I have put together an outfit from my wardrobe I think is appropriate and ‘modest’.

I completely respect people’s religions and different dress styles, I find it really interesting, it brings out the diversity in cities and allows us to express ourselves, we judge people on presentation, first impressions say a lot. Imagine if we all had the same views and dressed the same?

My outfit consists of a long navy, turtleneck dress from River Island. It doesn’t reveal collarbones or cleavage.  The dress would be worn with black tights and black Chelsea boots. The dress is fitted around the neck and short sleeves. It does not cling to the rest of the body, doesn’t attracts sexual attention, in no way is it inappropriate. The scarf I have selected is large and can be worn in many ways making it versatile for different cultural dress.A black cardigan and a warm winter coat would compliment the outfit in cold seasons.This outfit could be worn in spring/summer seasons without tights with pumps or heels.

I looked into celebrity modest dress styles to help me select my outfit. Olivia Palermo is a modestly dressed style icon. I chose this photograph of her in a casual, modest outfit. Her styles inspired me to create my own modest outfit.

my dress oliva palermo modest scarf dress

Gender Specific Clothing

After undertaking research into the history of high heels I have discovered that before it was a fixture of female fashion, high heels were worn in the 16th century by Persian soldiers on horseback. Heels were said to give the soldiers steadiness in their stirrups so that they could stand up whilst riding safely, enabling them to shoot with accuracy. Progressing hastily to 17th century; high heels became a symbol of supremacy and masculinity. They were a conventional fashion statement for wealthy men. The shoes then caught on as a fashion statement of graciousness throughout Europe.

In the 1630’s, women started adopting masculine fashion styles, this was when women everywhere began wearing high-heeled shoes.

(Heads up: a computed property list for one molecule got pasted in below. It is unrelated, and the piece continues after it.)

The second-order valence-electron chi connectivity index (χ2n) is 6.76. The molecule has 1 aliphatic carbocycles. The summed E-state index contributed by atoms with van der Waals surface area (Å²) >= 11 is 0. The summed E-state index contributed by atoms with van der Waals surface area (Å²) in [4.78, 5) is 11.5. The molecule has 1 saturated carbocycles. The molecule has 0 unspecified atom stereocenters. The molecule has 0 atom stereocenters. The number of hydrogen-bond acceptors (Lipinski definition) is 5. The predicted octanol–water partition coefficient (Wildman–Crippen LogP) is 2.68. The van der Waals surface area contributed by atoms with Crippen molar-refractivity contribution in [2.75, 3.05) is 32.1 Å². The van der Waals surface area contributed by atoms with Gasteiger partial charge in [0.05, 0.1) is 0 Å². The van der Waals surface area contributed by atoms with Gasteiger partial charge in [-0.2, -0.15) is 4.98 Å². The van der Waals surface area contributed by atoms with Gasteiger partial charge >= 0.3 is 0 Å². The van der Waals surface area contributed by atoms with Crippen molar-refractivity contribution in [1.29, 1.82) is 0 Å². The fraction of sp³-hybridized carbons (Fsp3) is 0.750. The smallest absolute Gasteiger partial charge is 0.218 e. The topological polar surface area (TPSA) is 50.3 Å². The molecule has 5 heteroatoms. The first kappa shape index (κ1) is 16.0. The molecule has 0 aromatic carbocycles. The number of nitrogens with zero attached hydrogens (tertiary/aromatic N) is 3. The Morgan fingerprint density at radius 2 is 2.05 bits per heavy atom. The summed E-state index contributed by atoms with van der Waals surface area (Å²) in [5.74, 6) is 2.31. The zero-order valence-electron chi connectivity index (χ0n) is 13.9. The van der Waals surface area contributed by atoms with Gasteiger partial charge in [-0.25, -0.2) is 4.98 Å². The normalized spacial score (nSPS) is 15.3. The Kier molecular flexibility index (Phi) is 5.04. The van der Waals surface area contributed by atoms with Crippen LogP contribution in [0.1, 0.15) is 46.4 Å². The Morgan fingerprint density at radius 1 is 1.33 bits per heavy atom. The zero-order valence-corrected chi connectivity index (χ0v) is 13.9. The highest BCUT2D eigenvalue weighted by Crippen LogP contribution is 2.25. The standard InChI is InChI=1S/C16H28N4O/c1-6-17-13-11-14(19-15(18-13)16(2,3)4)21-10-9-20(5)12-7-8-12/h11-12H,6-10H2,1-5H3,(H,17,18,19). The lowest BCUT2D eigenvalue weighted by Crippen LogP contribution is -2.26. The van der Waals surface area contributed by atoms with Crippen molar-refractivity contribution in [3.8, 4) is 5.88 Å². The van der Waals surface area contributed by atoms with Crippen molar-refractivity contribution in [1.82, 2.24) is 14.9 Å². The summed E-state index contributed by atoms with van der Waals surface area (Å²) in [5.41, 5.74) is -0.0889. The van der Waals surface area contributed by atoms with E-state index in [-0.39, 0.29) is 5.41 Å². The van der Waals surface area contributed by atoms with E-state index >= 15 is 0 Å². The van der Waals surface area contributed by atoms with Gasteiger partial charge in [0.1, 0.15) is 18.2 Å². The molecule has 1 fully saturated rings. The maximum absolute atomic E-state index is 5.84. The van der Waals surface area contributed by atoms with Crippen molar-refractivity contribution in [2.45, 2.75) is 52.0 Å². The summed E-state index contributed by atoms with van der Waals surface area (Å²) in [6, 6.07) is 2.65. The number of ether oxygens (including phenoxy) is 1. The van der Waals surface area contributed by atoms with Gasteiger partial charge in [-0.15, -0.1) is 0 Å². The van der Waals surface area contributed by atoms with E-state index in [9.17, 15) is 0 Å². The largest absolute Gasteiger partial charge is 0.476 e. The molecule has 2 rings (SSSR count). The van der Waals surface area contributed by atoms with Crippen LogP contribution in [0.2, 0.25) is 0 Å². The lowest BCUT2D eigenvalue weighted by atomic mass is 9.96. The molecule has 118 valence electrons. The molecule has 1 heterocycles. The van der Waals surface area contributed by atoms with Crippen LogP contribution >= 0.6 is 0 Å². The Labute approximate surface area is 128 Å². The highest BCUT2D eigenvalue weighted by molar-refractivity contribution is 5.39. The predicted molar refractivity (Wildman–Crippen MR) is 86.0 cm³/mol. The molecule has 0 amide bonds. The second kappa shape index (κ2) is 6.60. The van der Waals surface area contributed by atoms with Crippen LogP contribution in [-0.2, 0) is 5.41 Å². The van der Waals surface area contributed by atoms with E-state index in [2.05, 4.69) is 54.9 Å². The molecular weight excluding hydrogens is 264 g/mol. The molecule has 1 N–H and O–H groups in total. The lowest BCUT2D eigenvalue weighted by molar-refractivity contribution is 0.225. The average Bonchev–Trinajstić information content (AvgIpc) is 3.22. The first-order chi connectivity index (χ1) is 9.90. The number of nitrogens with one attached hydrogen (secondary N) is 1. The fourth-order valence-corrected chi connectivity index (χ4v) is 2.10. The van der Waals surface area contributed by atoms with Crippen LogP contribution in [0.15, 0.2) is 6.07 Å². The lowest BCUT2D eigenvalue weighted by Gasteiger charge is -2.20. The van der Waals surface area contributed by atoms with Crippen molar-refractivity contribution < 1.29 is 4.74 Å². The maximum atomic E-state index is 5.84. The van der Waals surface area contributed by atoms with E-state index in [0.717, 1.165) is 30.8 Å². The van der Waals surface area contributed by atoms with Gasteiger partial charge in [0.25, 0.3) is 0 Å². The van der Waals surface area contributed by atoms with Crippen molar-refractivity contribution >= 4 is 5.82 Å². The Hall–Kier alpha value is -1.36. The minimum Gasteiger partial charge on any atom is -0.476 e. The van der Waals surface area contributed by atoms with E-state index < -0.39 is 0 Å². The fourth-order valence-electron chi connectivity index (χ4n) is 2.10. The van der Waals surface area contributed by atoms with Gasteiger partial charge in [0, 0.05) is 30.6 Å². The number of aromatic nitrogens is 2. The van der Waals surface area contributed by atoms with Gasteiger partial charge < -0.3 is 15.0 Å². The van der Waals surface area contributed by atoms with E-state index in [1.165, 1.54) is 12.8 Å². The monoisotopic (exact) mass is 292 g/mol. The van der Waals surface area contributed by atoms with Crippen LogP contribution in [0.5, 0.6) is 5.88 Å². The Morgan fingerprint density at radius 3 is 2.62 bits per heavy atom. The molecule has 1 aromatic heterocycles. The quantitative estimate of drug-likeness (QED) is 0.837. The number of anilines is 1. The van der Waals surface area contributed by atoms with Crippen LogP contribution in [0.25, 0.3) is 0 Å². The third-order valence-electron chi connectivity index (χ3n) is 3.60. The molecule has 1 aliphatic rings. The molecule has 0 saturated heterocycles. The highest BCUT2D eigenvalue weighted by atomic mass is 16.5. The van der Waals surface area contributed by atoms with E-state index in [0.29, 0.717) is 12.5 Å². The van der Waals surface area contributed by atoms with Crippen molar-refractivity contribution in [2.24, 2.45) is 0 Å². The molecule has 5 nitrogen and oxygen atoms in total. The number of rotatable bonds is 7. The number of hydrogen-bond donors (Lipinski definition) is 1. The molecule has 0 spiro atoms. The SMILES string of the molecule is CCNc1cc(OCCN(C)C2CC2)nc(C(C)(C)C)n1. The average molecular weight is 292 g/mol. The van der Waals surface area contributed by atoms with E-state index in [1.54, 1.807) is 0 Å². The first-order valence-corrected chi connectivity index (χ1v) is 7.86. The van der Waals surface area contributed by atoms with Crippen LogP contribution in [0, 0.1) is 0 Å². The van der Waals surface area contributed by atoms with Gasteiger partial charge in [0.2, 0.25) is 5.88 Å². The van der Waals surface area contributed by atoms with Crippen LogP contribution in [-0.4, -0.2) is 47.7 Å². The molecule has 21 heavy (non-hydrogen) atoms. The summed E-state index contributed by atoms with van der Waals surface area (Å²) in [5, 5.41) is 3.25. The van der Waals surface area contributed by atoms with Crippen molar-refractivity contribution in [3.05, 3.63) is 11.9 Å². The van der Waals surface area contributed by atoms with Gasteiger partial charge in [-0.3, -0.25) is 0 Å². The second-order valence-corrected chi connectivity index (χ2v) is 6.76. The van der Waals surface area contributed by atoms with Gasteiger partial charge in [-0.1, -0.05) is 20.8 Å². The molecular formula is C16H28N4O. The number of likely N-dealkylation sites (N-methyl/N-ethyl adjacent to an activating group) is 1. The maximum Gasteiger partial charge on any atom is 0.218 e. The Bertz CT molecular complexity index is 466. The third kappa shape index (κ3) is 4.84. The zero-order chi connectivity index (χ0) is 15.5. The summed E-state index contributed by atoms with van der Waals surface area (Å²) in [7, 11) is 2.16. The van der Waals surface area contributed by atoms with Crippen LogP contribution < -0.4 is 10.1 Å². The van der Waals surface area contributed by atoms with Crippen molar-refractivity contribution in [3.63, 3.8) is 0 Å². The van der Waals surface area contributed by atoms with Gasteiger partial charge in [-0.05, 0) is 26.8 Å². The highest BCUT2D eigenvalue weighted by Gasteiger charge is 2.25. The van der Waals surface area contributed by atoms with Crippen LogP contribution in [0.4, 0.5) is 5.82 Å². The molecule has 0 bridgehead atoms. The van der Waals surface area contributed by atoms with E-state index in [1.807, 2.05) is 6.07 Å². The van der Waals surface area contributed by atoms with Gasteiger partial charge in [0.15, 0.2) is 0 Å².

In the early 1700’s, French King Louis XIV wore extravagantly decorated heels. His heels were 5 inches tall. He said, only aristocracies could wear red heels and his heels would always shine over everyone else. No one daren’t have heels higher than his own. Over this century heels became lengthier and more slender, impacting society with ideas of eroticism and foot fetishism.

Heels evolved, becoming higher and slender over the years. With eroticism in mind they were designed to make feet look arched and delicate. As a result; women squeezed their feet into shoes to small attempting to shrink the appearance of size.

Feminism and sexuality factors within heels; the Venetians discovered. A style called Chopines were a prestigious representation of fortune and dignity. Predominantly embellished with gold laces, embroidery and decorative leatherwork; it was obvious this style was designed for females.

During the French Revolution heels disappeared. During this period heels were associated with the rich and wealthy, resulting in people avoiding any kind of luxury and opulence. This eliminated the heel as a fashion trend for both men and women. After the French Revolution heels became lower than ever before in the 18th century. Heels were replaced with just a wedge or spring heel with one layer of leather interleaved just above the sole at the rear or the shoe.